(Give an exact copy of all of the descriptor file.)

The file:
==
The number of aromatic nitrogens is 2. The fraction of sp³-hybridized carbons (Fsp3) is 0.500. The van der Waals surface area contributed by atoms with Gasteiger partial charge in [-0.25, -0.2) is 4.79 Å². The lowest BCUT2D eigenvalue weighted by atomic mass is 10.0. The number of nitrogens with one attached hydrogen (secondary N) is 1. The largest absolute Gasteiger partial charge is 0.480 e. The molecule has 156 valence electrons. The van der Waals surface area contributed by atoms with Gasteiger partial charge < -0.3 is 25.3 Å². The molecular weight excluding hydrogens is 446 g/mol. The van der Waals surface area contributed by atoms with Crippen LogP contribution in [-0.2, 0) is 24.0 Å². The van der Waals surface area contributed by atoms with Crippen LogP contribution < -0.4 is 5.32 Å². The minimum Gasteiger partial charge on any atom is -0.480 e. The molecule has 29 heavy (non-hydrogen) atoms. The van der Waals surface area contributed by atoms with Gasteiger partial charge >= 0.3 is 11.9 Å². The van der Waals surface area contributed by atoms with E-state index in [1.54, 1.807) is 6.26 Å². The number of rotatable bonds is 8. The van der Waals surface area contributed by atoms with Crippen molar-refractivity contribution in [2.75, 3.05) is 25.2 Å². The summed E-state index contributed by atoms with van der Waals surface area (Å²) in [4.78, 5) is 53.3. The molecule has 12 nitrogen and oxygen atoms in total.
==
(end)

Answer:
The number of aromatic nitrogens is 2. The fraction of sp³-hybridized carbons (Fsp3) is 0.500. The van der Waals surface area contributed by atoms with Gasteiger partial charge in [-0.25, -0.2) is 4.79 Å². The lowest BCUT2D eigenvalue weighted by atomic mass is 10.0. The number of nitrogens with one attached hydrogen (secondary N) is 1. The largest absolute Gasteiger partial charge is 0.480 e. The molecule has 156 valence electrons. The van der Waals surface area contributed by atoms with Gasteiger partial charge < -0.3 is 25.3 Å². The molecular weight excluding hydrogens is 446 g/mol. The van der Waals surface area contributed by atoms with Crippen LogP contribution in [-0.2, 0) is 24.0 Å². The van der Waals surface area contributed by atoms with Crippen LogP contribution < -0.4 is 5.32 Å². The minimum Gasteiger partial charge on any atom is -0.480 e. The molecule has 29 heavy (non-hydrogen) atoms. The van der Waals surface area contributed by atoms with Gasteiger partial charge >= 0.3 is 11.9 Å². The van der Waals surface area contributed by atoms with E-state index in [1.54, 1.807) is 6.26 Å². The number of rotatable bonds is 8. The van der Waals surface area contributed by atoms with Crippen molar-refractivity contribution in [2.75, 3.05) is 25.2 Å². The summed E-state index contributed by atoms with van der Waals surface area (Å²) in [4.78, 5) is 53.3. The molecule has 12 nitrogen and oxygen atoms in total.